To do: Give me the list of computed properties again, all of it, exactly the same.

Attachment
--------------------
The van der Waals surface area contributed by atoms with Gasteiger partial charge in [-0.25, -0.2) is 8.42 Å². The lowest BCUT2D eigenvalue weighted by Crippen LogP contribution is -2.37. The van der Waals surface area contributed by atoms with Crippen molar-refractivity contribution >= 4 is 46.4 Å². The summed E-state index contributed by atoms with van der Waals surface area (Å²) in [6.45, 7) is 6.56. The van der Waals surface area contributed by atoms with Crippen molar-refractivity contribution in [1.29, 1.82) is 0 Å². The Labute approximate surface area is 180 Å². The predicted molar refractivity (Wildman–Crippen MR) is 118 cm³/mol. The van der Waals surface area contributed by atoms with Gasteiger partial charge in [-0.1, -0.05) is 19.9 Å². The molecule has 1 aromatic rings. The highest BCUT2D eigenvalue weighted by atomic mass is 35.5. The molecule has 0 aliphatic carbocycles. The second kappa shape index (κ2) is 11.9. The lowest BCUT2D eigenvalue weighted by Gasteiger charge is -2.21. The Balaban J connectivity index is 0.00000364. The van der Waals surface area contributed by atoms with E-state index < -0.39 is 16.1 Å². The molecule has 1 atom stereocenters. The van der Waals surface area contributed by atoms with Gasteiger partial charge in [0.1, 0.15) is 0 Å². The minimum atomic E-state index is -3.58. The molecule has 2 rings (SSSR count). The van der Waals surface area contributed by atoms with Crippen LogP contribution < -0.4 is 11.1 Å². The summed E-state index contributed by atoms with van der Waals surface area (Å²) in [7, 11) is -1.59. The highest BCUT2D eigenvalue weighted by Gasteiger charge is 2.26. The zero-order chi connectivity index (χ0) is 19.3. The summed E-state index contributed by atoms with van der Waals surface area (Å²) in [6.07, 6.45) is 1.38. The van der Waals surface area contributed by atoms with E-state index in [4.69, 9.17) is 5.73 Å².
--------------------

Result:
The van der Waals surface area contributed by atoms with Gasteiger partial charge in [-0.25, -0.2) is 8.42 Å². The lowest BCUT2D eigenvalue weighted by Crippen LogP contribution is -2.37. The van der Waals surface area contributed by atoms with Crippen molar-refractivity contribution >= 4 is 46.4 Å². The summed E-state index contributed by atoms with van der Waals surface area (Å²) in [6.45, 7) is 6.56. The van der Waals surface area contributed by atoms with Crippen molar-refractivity contribution in [1.29, 1.82) is 0 Å². The Labute approximate surface area is 180 Å². The predicted molar refractivity (Wildman–Crippen MR) is 118 cm³/mol. The van der Waals surface area contributed by atoms with Gasteiger partial charge in [-0.1, -0.05) is 19.9 Å². The molecule has 1 aromatic rings. The highest BCUT2D eigenvalue weighted by atomic mass is 35.5. The molecule has 0 aliphatic carbocycles. The second kappa shape index (κ2) is 11.9. The lowest BCUT2D eigenvalue weighted by Gasteiger charge is -2.21. The Balaban J connectivity index is 0.00000364. The van der Waals surface area contributed by atoms with E-state index < -0.39 is 16.1 Å². The molecule has 1 atom stereocenters. The van der Waals surface area contributed by atoms with Gasteiger partial charge in [0.1, 0.15) is 0 Å². The minimum atomic E-state index is -3.58. The molecule has 2 rings (SSSR count). The van der Waals surface area contributed by atoms with Crippen LogP contribution < -0.4 is 11.1 Å². The summed E-state index contributed by atoms with van der Waals surface area (Å²) in [7, 11) is -1.59. The highest BCUT2D eigenvalue weighted by Gasteiger charge is 2.26. The zero-order chi connectivity index (χ0) is 19.3. The summed E-state index contributed by atoms with van der Waals surface area (Å²) in [6.07, 6.45) is 1.38. The van der Waals surface area contributed by atoms with E-state index in [4.69, 9.17) is 5.73 Å².